Let us explain the UC patient care workers. Many of these patient care workers were asking for better care for the patients they were serving at the hospitals and health care centers where they are currently employed. One UCSF patient care worker, a registered respiratory care practioner, argued for her patients’ rights to get access to all forms of therapy they need whenever they could.

Think of patient care workers as the janitors that cleaned your hall freshmen year. The ones that you smiled at and quietly muttered “thank you” to.

Maybe you even learned their names as they were busy cleaning the yards of hair out of the shower drain. Think of patient care workers as the lab techs who oversee the costly research labs that students and professors conduct their research in, paying no attention to the lab techs when they return the glassware and chemicals they checked out earlier.

Last week, UC patient care workers from the AFSCME 3299 union went on strike at several medical centers throughout the entire UC system. The workers, who have been in negotiation with the UC over several issues for the last 12 months, grew increasingly agitated as they feel that their concerns have not been properly addressed.

These workers are fighting for several issues that would concern any worker: salary, pensions and the quality of their work. One of the biggest issues that the patient care workers face is the severe understaffing in the UC hospitals, which they claim has led to patient harm and neglect. The workers are also concerned over the inequality in their current salary and pension programs. Workers have been faced with a surge of temporary employment and private contracting which hinders their ability to reach a long enough term for pension benefits. Due to a newly implemented tier system, it has been increasingly difficult for workers to gain some pension benefits or any at all.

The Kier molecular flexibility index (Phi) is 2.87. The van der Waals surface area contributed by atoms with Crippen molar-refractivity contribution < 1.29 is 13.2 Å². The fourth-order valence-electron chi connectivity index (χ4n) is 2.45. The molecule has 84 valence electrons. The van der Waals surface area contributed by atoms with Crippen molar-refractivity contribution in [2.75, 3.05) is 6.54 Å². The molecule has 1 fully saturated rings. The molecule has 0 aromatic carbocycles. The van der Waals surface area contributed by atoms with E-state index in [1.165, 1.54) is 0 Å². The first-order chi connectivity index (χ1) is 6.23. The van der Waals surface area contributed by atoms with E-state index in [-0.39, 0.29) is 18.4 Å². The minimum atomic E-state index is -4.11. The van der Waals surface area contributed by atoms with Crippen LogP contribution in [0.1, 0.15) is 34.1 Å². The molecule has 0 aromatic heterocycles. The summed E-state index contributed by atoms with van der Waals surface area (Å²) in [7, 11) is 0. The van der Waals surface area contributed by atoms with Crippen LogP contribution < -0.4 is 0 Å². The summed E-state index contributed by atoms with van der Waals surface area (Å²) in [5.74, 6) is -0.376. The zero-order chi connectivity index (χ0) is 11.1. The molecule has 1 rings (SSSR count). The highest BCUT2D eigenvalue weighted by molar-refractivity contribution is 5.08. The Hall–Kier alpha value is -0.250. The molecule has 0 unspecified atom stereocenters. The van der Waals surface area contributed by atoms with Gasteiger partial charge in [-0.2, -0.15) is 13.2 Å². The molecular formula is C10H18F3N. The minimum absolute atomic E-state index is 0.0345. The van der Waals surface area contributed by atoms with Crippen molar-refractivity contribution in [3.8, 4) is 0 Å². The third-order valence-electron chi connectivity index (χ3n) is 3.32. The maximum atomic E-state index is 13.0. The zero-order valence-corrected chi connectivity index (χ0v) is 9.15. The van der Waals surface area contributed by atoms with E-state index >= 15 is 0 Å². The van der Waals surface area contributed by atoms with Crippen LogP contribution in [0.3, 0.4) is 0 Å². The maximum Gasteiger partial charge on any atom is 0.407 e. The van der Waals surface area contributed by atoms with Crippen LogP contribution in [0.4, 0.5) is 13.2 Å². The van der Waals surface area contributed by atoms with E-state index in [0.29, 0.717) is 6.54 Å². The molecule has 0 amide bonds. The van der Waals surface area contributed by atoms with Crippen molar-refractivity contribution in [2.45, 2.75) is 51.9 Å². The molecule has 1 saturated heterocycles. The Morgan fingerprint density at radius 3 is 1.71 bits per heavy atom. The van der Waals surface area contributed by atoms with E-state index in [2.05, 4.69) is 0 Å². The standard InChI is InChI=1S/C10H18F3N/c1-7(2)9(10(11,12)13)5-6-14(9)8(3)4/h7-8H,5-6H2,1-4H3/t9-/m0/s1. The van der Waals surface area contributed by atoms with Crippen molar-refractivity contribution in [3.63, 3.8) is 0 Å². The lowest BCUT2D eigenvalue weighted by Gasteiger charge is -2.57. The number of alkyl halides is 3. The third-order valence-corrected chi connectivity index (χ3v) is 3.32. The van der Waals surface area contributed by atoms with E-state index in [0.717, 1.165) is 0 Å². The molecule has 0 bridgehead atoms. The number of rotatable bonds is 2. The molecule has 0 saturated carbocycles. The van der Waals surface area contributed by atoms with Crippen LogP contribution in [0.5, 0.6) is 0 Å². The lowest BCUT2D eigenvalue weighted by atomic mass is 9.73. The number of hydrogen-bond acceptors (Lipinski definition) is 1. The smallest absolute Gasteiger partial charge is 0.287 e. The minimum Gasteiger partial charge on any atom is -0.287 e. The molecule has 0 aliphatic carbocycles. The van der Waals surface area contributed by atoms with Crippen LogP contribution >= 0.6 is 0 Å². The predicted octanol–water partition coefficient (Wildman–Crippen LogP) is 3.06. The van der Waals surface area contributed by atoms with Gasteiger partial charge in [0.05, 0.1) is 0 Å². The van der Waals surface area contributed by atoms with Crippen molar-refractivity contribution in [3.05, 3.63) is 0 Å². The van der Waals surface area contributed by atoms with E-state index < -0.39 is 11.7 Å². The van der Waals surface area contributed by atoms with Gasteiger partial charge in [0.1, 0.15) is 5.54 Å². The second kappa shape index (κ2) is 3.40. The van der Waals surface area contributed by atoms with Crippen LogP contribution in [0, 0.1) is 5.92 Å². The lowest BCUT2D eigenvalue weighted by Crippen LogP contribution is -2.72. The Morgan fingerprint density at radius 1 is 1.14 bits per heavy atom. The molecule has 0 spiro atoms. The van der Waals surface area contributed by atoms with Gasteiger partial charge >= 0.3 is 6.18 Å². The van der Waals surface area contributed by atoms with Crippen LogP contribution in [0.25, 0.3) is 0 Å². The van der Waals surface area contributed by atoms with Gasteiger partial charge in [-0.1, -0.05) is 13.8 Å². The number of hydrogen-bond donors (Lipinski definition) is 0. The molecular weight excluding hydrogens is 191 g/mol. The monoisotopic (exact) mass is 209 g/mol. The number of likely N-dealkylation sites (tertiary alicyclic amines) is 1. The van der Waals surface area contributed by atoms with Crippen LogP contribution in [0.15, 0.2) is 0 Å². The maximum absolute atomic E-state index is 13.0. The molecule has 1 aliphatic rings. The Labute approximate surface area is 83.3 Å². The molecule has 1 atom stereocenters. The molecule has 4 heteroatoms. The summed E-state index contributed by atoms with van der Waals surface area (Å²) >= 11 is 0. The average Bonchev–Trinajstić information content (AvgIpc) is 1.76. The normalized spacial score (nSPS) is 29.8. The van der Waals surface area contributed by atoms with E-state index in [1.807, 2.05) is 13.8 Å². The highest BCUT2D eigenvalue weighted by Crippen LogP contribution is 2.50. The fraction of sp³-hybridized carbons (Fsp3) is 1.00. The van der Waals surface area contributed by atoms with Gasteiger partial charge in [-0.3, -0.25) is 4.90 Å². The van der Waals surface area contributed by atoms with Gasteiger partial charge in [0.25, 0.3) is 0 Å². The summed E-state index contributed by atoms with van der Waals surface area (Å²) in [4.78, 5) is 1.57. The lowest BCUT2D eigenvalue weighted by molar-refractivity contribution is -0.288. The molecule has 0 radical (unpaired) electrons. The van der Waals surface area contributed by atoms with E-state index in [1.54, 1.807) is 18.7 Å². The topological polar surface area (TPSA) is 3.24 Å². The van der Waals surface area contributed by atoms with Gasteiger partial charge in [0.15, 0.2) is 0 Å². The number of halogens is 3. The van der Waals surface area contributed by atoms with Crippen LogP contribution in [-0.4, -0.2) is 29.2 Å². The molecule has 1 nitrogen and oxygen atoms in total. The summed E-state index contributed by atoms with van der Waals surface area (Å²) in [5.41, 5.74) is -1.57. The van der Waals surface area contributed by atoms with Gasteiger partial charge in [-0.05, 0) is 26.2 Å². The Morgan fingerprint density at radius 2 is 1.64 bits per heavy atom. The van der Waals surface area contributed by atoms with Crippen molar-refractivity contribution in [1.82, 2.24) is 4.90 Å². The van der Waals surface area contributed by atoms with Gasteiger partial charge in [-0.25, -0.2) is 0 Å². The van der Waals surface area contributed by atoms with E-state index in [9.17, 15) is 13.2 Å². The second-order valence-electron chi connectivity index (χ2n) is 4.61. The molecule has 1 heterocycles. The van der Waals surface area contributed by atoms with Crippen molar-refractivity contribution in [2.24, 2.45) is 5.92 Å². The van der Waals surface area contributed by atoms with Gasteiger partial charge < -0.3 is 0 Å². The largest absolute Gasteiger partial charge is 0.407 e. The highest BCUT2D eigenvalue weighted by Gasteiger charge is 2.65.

At the same time, high-ranking executives have the pleasure of getting pay raises, while workers remain with low salaries, short-term employment and being understaffed.

Sound familiar? As students within the UC system, we’ve been faced with rising tuition, increased fees and widespread cuts to available resources on campus like convenient library hours and LARC.

AFSCME 3299 is calling for attention and changes with these issues, especially when it comes to staffing. They have asked for the ability to form a committee that would have a say in staffing levels and patient to staff ratios. However, instead of remedying these concerns, executives within the UC system have continually tried to hinder their right to strike and speak up against these issues, going as far as issuing restraining orders and arrests at a Regents meeting.

As UC students, we need to stand in solidarity with these workers and support their cause.

[Source]: New University